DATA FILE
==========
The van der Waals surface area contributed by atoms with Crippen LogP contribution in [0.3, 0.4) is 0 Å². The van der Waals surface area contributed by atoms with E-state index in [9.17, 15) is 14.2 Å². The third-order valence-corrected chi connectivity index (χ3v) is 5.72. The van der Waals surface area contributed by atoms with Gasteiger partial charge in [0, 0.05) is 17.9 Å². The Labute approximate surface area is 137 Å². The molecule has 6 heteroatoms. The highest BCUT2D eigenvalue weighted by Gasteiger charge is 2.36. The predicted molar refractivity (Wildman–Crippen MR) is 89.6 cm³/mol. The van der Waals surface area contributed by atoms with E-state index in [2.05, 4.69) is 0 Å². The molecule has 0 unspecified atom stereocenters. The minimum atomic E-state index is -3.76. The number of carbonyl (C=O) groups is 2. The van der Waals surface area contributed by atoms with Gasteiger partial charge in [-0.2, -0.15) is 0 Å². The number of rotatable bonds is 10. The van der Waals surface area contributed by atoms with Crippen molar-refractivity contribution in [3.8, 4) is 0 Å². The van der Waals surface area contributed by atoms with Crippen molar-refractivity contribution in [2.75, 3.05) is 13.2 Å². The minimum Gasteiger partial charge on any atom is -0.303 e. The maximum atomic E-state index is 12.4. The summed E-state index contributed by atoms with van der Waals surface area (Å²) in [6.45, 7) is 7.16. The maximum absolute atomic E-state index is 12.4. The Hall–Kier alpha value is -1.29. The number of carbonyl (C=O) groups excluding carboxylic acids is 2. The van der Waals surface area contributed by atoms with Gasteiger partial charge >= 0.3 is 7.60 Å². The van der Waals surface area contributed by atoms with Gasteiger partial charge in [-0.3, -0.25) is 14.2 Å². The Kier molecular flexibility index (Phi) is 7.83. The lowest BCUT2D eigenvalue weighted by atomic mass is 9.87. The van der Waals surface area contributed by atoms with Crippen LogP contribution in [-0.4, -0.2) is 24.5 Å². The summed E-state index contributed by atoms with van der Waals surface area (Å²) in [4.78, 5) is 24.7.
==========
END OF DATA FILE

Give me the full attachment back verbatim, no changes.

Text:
The van der Waals surface area contributed by atoms with Crippen LogP contribution in [0.3, 0.4) is 0 Å². The van der Waals surface area contributed by atoms with E-state index in [9.17, 15) is 14.2 Å². The third-order valence-corrected chi connectivity index (χ3v) is 5.72. The van der Waals surface area contributed by atoms with Gasteiger partial charge in [0, 0.05) is 17.9 Å². The Labute approximate surface area is 137 Å². The molecule has 6 heteroatoms. The highest BCUT2D eigenvalue weighted by Gasteiger charge is 2.36. The predicted molar refractivity (Wildman–Crippen MR) is 89.6 cm³/mol. The van der Waals surface area contributed by atoms with E-state index in [2.05, 4.69) is 0 Å². The molecule has 0 unspecified atom stereocenters. The minimum atomic E-state index is -3.76. The number of carbonyl (C=O) groups is 2. The van der Waals surface area contributed by atoms with Gasteiger partial charge in [-0.2, -0.15) is 0 Å². The number of rotatable bonds is 10. The van der Waals surface area contributed by atoms with Crippen molar-refractivity contribution in [3.8, 4) is 0 Å². The van der Waals surface area contributed by atoms with Crippen molar-refractivity contribution in [2.75, 3.05) is 13.2 Å². The minimum Gasteiger partial charge on any atom is -0.303 e. The maximum atomic E-state index is 12.4. The summed E-state index contributed by atoms with van der Waals surface area (Å²) in [6.45, 7) is 7.16. The maximum absolute atomic E-state index is 12.4. The Hall–Kier alpha value is -1.29. The number of carbonyl (C=O) groups excluding carboxylic acids is 2. The van der Waals surface area contributed by atoms with Gasteiger partial charge >= 0.3 is 7.60 Å². The van der Waals surface area contributed by atoms with Gasteiger partial charge in [-0.3, -0.25) is 14.2 Å². The Kier molecular flexibility index (Phi) is 7.83. The lowest BCUT2D eigenvalue weighted by atomic mass is 9.87. The van der Waals surface area contributed by atoms with Crippen LogP contribution in [-0.4, -0.2) is 24.5 Å². The summed E-state index contributed by atoms with van der Waals surface area (Å²) in [4.78, 5) is 24.7.